Society's demand for greater transparency might also be contributing to senior pay inflation: most executives would choose to be paid less in absolute terms but more than their peers. Personal fulfilment also remained an important criterion for senior executives, suggesting that companies wishing to reduce their executive wage bill should pay more attention to what makes these jobs rewarding and fulfilling.
'In my experience the type of research undertaken by the "psychology of incentives" research scheme is relatively rare… it is thus important…to build on this work in future.'
- Vicky Wright, former president of the Chartered Institute of Personnel and Development (CIPD)
The research was discussed by PwC's UK Board and became a central pillar of PwC's major campaign around reward and talent issues across its client base. Tom Gosling, leader of PwC's UK Reward Practice, considered it 'an outstanding piece of research, with amongst the highest impact of research in the executive pay field, and...something that we are extremely proud to be associated with'.
PwC shared the research findings with clients in the UK, Australia, Switzerland, the US, South Africa and elsewhere by running more than a dozen dedicated client workshops and publishing practitioner reports for client remuneration committees.
In Australia the local report attracted media exposure in Australia's leading business press, reaching a wide audience across the business community. The research was presented to the 60-strong Australian PwC People and Change consulting team and at PwC client events. Amongst clients, a number of senior remuneration professionals intended to incorporate the study into training materials for their corporate remuneration teams.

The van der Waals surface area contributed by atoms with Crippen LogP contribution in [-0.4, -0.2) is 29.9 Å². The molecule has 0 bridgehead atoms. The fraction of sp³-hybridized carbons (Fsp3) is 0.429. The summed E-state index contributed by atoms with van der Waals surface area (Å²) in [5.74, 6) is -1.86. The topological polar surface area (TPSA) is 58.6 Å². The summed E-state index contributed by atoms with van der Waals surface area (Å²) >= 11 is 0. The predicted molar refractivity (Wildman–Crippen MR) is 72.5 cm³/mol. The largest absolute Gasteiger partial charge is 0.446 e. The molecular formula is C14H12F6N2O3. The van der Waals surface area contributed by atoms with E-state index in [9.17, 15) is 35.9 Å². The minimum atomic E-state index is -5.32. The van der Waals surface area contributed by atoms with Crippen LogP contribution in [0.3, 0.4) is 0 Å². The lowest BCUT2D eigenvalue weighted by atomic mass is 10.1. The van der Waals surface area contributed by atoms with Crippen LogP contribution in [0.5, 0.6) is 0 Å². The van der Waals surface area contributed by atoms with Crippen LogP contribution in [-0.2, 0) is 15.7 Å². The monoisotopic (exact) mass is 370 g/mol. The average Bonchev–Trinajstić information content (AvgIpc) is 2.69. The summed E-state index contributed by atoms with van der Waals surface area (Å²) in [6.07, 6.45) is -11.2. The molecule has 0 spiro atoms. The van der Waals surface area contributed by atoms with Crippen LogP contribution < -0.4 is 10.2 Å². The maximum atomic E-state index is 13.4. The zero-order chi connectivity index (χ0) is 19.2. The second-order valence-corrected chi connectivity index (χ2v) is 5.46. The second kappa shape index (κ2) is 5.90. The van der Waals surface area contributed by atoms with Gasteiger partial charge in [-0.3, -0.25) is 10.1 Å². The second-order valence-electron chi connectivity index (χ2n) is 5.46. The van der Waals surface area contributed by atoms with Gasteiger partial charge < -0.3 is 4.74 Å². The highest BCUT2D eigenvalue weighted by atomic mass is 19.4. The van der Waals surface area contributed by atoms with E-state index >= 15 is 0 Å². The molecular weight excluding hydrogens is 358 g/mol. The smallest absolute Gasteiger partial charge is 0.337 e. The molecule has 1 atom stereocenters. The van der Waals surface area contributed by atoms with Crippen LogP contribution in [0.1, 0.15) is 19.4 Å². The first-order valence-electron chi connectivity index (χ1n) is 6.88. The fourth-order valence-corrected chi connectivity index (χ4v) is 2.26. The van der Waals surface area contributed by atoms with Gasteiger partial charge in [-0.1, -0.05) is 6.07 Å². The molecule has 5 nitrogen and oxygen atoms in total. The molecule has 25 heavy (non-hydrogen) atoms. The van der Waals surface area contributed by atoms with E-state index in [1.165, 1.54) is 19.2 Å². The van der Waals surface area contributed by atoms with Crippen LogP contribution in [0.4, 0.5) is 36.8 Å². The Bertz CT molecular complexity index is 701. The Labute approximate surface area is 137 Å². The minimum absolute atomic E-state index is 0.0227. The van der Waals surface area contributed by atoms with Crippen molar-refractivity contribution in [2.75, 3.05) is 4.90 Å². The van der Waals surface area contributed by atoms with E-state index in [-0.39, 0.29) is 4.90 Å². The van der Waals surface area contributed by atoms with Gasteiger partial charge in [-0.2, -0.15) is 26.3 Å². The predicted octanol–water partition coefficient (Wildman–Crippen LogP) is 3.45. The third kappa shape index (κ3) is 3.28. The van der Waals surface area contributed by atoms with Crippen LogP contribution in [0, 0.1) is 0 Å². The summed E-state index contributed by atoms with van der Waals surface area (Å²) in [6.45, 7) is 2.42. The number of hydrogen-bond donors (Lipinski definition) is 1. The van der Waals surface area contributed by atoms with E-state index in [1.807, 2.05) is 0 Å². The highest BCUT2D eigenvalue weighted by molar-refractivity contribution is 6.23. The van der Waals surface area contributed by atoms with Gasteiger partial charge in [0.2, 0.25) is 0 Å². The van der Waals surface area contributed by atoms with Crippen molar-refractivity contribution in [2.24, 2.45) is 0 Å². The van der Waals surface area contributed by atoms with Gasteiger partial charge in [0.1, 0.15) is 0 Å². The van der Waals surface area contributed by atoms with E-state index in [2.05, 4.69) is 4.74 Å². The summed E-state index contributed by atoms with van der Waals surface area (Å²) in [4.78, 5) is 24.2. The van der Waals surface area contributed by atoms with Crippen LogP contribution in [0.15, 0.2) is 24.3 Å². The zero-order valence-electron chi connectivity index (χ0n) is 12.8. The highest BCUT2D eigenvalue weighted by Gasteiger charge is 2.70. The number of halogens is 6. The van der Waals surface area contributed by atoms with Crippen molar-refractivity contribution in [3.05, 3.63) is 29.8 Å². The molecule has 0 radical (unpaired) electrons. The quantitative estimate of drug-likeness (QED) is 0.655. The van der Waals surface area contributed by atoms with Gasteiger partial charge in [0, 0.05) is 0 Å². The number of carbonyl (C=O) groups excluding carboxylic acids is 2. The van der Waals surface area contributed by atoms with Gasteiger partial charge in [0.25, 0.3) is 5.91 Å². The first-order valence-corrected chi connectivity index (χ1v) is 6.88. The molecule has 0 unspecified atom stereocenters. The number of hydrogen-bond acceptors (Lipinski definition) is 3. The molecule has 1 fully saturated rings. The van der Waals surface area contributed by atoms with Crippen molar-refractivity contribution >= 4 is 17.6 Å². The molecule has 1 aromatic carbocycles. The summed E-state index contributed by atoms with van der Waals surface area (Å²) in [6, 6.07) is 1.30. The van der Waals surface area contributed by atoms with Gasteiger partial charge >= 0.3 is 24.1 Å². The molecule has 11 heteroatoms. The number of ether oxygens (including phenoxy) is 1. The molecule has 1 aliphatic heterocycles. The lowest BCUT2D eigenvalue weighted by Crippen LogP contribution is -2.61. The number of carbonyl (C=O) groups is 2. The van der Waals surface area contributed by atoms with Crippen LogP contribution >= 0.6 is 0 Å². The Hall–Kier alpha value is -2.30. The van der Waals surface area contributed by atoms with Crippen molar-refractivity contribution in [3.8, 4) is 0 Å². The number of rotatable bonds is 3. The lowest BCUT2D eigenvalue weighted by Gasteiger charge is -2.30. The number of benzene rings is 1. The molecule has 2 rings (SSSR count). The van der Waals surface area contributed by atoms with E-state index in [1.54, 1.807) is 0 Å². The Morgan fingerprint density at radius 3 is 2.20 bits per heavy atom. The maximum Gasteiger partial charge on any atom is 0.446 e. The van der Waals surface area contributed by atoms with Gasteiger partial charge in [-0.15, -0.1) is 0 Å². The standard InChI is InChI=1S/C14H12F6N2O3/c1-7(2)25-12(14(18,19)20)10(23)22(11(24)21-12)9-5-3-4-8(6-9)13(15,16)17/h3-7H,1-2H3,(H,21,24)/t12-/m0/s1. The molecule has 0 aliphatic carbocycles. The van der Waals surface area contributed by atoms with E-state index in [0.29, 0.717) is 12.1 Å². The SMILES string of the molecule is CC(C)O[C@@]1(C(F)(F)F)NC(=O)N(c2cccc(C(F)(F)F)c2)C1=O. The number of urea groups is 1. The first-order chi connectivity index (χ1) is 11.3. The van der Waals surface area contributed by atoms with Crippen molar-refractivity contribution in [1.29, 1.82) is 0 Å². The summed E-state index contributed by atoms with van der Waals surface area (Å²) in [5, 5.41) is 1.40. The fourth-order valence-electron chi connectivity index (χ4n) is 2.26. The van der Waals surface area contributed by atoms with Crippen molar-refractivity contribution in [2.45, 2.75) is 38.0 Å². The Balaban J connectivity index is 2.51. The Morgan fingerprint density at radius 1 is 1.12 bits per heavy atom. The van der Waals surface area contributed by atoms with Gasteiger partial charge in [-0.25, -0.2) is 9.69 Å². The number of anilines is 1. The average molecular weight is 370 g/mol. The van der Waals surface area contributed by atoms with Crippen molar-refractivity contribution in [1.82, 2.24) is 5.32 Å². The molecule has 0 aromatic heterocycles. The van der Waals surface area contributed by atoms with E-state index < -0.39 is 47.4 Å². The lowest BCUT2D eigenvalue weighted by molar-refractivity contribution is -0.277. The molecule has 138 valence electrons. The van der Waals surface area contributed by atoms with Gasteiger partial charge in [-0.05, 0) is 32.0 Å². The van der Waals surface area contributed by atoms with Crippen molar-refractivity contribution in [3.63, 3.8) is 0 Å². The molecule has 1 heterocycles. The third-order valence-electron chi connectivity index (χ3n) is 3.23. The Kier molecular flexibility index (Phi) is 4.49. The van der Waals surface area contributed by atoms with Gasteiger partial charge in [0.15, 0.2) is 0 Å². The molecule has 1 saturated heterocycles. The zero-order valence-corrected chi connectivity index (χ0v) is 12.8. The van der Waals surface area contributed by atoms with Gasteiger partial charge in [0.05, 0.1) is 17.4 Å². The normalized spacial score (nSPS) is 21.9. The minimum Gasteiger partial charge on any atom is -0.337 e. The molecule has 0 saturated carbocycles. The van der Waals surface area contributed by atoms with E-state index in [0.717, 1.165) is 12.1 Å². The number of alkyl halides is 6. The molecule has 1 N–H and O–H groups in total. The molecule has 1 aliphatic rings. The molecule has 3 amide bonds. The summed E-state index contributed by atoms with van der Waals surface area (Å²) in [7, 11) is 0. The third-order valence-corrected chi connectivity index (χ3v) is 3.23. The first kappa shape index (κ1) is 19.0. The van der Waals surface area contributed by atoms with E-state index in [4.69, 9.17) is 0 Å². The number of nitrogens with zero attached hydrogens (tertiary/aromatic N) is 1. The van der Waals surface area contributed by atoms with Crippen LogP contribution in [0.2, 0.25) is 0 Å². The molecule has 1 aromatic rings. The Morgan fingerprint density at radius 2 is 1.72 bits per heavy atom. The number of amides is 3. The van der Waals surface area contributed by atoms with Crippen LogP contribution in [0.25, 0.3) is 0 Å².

The global reach of the research was further advanced through presentations at academic conferences hosted by the International Association for Research in Economic Psychology in Cologne, the European Reward Management Conference in Brussels, and the Society for the Advancement of Behavioural Economics in Granada. In the UK, researchers presented the findings to the FTSE100 Remuneration Directors' Conference at Downing College Cambridge, the High Pay Centre’s workshop on top pay, and the Global Total Rewards Network of major companies’ reward directors. In Auckland, New Zealand, the findings were presented to the New Zealand Governance Centre's Executive Remuneration Conference. The results have also been presented to the Round Table meeting of the chairmen of Sweden’s largest companies.
The research generated wider attention through press reports in Australia (Sydney Morning Herald), India (Times of India and The Economic Times), the UK (Financial Times) and the US (Forbes), all of which echoed its findings by questioning the prevailing views about incentivisation of senior executives.
Individual management consultancies used the research to advise clients on the design of performance share plans to reward executives in relation to sustained performance. This advice was being applied across all economic sectors, including financial services where the design of remuneration schemes was subject to increased regulatory intervention.
In January 2013 Pepper also drew on this research when he was invited to give evidence on bankers' pay to the UK Parliamentary Commission on Banking Standards.
Pepper has drawn together the research in a book, The Economic Psychology of Incentives – New Design Principles for Executive Pay, published in August 2015 by Palgrave Macmillan.